AstroLines

Lines allows you to view line graphs with a shared y-axis. This is quite useful when trying to correlate the magnitude changes of two or more signals at any given instance of time. Lines gives you the ability to not only measure time differences with vertical cursors but also magnitude differences with horizontal cursors. In the GIF above, you can see how I quickly measured the differences in the mag_y and mag_z peaks (24.41).

Stop Rambling and Just Give Me The Data

ISS Columbus Location Data (Feb 16 – Feb 29)

Day 1 – Tiles Waves Lines
Day 2 – Tiles Waves Lines
Day 3 – Tiles Waves Lines
Day 4 – Tiles Waves Lines
Day 5 – Tiles Waves Lines
Day 6 – Tiles Waves Lines
Day 7 – Tiles Waves Lines
Day 8 – Tiles Waves Lines
Day 9 – Tiles Waves Lines
Day 10 – Tiles Waves Lines
Day 11 – Tiles Waves Lines
Day 12 – Tiles Waves Lines
Day 13 – Tiles Waves Lines
Day 14 – Tiles Waves Lines
Week 1 – Tiles Waves Lines
Week 2 – Tiles Waves Lines
Complete (Feb 16 – Feb 29) – Tiles Waves Lines
Download all CSV files used to create the Columbus datasets

ISS Node 2 Location Data (Mar 9 – Mar 22)

Day 1 – Tiles Waves Lines
Day 2 – Tiles Waves Lines
Day 3 – Tiles Waves Lines
Day 4 – Tiles Waves Lines
Day 5 – Tiles Waves Lines
Day 6 – Tiles Waves Lines
Day 7 – Tiles Waves Lines
Day 8 – Tiles Waves Lines
Day 9 – Tiles Waves Lines
Day 10 – Tiles Waves Lines
Day 11 – Tiles Waves Lines
Day 12 – Tiles Waves Lines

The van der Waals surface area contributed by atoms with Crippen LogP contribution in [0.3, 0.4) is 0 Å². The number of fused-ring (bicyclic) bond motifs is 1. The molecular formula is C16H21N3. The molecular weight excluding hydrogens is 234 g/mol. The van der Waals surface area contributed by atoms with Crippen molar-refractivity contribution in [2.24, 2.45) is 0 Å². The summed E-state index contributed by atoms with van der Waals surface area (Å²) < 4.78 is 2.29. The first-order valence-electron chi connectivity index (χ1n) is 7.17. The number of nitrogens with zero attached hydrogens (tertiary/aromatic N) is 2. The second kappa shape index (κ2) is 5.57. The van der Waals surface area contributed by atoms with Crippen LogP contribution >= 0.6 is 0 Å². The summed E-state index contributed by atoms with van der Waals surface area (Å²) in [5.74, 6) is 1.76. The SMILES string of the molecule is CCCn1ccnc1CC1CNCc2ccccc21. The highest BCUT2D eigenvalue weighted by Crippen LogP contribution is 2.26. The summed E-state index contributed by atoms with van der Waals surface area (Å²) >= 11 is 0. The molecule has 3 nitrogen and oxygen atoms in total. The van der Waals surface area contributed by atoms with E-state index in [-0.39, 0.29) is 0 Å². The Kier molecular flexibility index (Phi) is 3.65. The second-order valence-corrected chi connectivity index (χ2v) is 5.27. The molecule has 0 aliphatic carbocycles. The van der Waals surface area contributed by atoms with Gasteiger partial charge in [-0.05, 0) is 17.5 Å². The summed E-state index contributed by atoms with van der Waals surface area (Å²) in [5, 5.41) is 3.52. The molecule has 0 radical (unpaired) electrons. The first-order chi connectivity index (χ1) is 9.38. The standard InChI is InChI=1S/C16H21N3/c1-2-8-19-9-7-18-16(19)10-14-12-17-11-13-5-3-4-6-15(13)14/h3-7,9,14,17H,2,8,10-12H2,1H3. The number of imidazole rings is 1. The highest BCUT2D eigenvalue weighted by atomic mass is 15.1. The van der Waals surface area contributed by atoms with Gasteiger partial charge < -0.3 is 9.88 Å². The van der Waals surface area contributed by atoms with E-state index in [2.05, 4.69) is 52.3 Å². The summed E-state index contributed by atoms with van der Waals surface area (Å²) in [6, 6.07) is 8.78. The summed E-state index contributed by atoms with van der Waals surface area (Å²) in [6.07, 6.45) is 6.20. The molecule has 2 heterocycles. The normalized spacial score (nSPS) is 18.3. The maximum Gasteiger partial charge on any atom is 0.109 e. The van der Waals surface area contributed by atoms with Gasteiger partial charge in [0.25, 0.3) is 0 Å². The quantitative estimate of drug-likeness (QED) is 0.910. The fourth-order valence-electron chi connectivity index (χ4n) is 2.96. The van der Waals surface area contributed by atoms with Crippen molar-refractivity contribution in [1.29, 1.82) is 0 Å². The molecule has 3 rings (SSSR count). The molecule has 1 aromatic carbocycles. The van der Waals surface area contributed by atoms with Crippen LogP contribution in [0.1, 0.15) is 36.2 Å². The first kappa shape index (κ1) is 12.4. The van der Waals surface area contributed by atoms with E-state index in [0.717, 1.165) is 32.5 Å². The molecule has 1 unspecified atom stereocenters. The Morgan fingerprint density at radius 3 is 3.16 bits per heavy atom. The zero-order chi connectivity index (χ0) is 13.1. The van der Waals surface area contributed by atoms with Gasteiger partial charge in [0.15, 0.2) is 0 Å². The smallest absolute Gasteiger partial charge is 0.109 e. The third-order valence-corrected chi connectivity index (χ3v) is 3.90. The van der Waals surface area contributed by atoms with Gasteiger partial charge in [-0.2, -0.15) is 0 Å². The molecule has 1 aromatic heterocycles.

Day 13 – Tiles Waves Lines
Day 14 – Tiles Waves Lines
Week 1 – Tiles Waves Lines
Week 2 – Tiles Waves Lines
Complete (Mar 9 – Mar 22) – Tiles Waves Lines
Download all CSV files used to create the Node 2 datasets

ISS Columbus Location Data (Mar 14 – Apr 13)

Day 1 – Tiles Waves Lines
Day 2 – Tiles Waves Lines
Day 3 – Tiles Waves Lines
Day 4 – Tiles Waves Lines
Day 5 – Tiles Waves Lines
Day 6 – Tiles Waves Lines
Day 7 – Tiles Waves Lines
Day 8 – Tiles Waves Lines
Day 9 – Tiles Waves Lines
Day 10 – Tiles Waves Lines
Day 11 – Tiles Waves Lines
Day 12 – Tiles Waves Lines
Day 13 – Tiles Waves Lines
Day 14 – Tiles Waves Lines
Day 15 – Tiles Waves Lines
Day 16 – Tiles Waves Lines
Day 17 – Tiles Waves Lines
Day 18 – Tiles Waves Lines
Day 19 – Tiles Waves Lines
Day 20 – Tiles Waves Lines
Day 21 – Tiles Waves Lines
Day 22 – Tiles Waves Lines
Day 23 – Tiles Waves Lines
Day 24 – Tiles Waves Lines
Day 25 – Tiles Waves Lines
Day 26 – Tiles Waves Lines
Day 27 – Tiles Waves Lines
Day 28 – Tiles Waves Lines
Day 29 – Tiles Waves Lines
Day 30 – Tiles Waves Lines
Day 31 – Tiles Waves Lines
Week 1 – Tiles Waves Lines
Week 2 – Tiles Waves Lines
Week 3 – Tiles Waves Lines
Week 4 – Tiles Waves Lines
Complete (Mar 14 – Apr 13) – Tiles Waves Lines
Download all CSV files used to create the Node 2 datasets

Did you discover anything interesting? Please share in the comments or by emailing me.

5 Responses

  1. […] Jamie Bailey from Initial State has been in contact. They have taken the data from Ed and Izzy, the two AstroPi units on the International Space Station, and imported it into their Internet of Things platform. They have made the entire graphing display available publicly so you can see what a vast amount of data has been collected. Read more and view the data/graphs here. […]

  2. Tony Abbey says:

    Well done Jamie – puts my home and boiler temperatures to shame! Initial State is doing a great job – I love the speed of update of your pages, compared with serving my own data locally from my Raspberry Pi. You must be using some pretty powerful cloud computing there.
    Tony